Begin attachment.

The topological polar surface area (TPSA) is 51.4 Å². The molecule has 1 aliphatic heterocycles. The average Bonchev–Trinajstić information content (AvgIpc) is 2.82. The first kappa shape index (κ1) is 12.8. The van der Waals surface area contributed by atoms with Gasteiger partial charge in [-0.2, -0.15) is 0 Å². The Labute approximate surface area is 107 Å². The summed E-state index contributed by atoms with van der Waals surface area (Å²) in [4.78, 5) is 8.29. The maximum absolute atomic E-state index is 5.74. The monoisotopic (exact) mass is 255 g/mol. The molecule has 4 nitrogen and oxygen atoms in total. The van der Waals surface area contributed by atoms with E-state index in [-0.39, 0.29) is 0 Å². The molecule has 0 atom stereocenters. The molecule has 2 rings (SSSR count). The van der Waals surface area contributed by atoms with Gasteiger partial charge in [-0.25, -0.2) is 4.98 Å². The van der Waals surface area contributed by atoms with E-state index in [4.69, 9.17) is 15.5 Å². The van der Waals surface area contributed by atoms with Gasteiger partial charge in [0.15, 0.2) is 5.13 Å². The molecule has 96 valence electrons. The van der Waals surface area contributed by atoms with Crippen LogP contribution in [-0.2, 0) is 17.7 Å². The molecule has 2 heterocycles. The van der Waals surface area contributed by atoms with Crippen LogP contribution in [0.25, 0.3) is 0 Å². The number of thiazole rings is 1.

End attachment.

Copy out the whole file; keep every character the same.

The topological polar surface area (TPSA) is 51.4 Å². The molecule has 1 aliphatic heterocycles. The average Bonchev–Trinajstić information content (AvgIpc) is 2.82. The first kappa shape index (κ1) is 12.8. The van der Waals surface area contributed by atoms with Gasteiger partial charge in [-0.2, -0.15) is 0 Å². The Labute approximate surface area is 107 Å². The summed E-state index contributed by atoms with van der Waals surface area (Å²) in [4.78, 5) is 8.29. The maximum absolute atomic E-state index is 5.74. The monoisotopic (exact) mass is 255 g/mol. The molecule has 4 nitrogen and oxygen atoms in total. The van der Waals surface area contributed by atoms with E-state index in [-0.39, 0.29) is 0 Å². The molecule has 0 atom stereocenters. The molecule has 2 rings (SSSR count). The van der Waals surface area contributed by atoms with Gasteiger partial charge in [-0.25, -0.2) is 4.98 Å². The van der Waals surface area contributed by atoms with E-state index in [4.69, 9.17) is 15.5 Å². The van der Waals surface area contributed by atoms with Gasteiger partial charge in [0.15, 0.2) is 5.13 Å². The molecule has 96 valence electrons. The van der Waals surface area contributed by atoms with Crippen LogP contribution in [-0.2, 0) is 17.7 Å². The molecule has 2 heterocycles. The van der Waals surface area contributed by atoms with Crippen LogP contribution in [0.25, 0.3) is 0 Å². The number of thiazole rings is 1.